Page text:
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The Origin of the Switching Theory

Overview of attention for article published in ADS, January 2009
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About this Attention Score

  • In the top 25% of all research outputs scored by Altmetric
  • Good Attention Score compared to outputs of the same age (79th percentile)
  • Good Attention Score compared to outputs of the same age and source (77th percentile)

Mentioned by

twitter
3 tweeters
wikipedia
2 Wikipedia pages

Readers on

mendeley
1 Mendeley
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Title
The Origin of the Switching Theory
Published in
ADS, January 2009
DOI 10.1587/essfr.3.4_9
Authors

Akihiko YAMADA

Twitter Demographics

The data shown below were collected from the profiles of 3 tweeters who shared this research output. Click here to find out more about how the information was compiled.

Mendeley readers

The data shown below were compiled from readership statistics for 1 Mendeley reader of this research output. Click here to see the associated Mendeley record.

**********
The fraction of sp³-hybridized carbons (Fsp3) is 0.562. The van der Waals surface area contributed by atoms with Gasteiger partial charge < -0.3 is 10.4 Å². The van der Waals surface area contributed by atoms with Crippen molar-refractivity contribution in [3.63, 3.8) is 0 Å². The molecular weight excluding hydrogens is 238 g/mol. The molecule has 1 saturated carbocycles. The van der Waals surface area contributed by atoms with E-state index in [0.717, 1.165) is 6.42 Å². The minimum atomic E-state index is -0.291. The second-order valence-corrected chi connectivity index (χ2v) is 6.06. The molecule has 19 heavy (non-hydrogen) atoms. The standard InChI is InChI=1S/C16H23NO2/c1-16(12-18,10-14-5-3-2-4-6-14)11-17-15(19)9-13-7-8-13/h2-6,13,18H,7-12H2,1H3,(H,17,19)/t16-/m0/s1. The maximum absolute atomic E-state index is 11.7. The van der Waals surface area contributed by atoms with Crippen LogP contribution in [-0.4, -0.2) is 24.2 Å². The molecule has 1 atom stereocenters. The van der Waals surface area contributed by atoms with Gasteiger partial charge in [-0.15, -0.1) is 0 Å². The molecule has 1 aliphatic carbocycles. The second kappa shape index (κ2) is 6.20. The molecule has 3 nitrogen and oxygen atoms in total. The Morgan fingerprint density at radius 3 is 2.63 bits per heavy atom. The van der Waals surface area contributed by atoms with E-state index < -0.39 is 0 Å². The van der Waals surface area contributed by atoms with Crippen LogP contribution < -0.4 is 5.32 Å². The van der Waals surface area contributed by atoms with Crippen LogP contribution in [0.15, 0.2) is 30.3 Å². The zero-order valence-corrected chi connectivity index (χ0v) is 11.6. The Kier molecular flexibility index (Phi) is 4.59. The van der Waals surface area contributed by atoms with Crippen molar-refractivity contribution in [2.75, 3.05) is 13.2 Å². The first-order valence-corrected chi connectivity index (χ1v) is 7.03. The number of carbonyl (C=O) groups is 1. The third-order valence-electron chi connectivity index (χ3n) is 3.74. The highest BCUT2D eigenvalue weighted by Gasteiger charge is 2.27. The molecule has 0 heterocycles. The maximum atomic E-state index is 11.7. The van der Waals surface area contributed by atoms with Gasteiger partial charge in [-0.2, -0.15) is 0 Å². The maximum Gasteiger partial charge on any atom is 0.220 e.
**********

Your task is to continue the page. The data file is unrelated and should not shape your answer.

Geographical breakdown

Country Count As %
Unknown 1 100%

Demographic breakdown

Readers by professional status Count As %
Professor > Associate Professor 1 100%
Readers by discipline Count As %
Computer Science 1 100%

Attention Score in Context

This research output has an Altmetric Attention Score of 6. This is our high-level measure of the quality and quantity of online attention that it has received. This Attention Score, as well as the ranking and number of research outputs shown below, was calculated when the research output was last mentioned on 02 November 2020.
All research outputs
#3,863,850
of 19,118,428 outputs
Outputs from ADS
#4,306
of 35,041 outputs
Outputs of similar age
#52,803
of 273,513 outputs
Outputs of similar age from ADS
#82
of 564 outputs
Altmetric has tracked 19,118,428 research outputs across all sources so far. Compared to these this one has done well and is in the 76th percentile: it's in the top 25% of all research outputs ever tracked by Altmetric.
So far Altmetric has tracked 35,041 research outputs from this source. They receive a mean Attention Score of 4.4. This one has done well, scoring higher than 80% of its peers.
Older research outputs will score higher simply because they've had more time to accumulate mentions. To account for age we can compare this Altmetric Attention Score to the 273,513 tracked outputs that were published within six weeks on either side of this one in any source. This one has done well, scoring higher than 79% of its contemporaries.
We're also able to compare this research output to 564 others from the same source and published within six weeks on either side of this one. This one has done well, scoring higher than 77% of its contemporaries.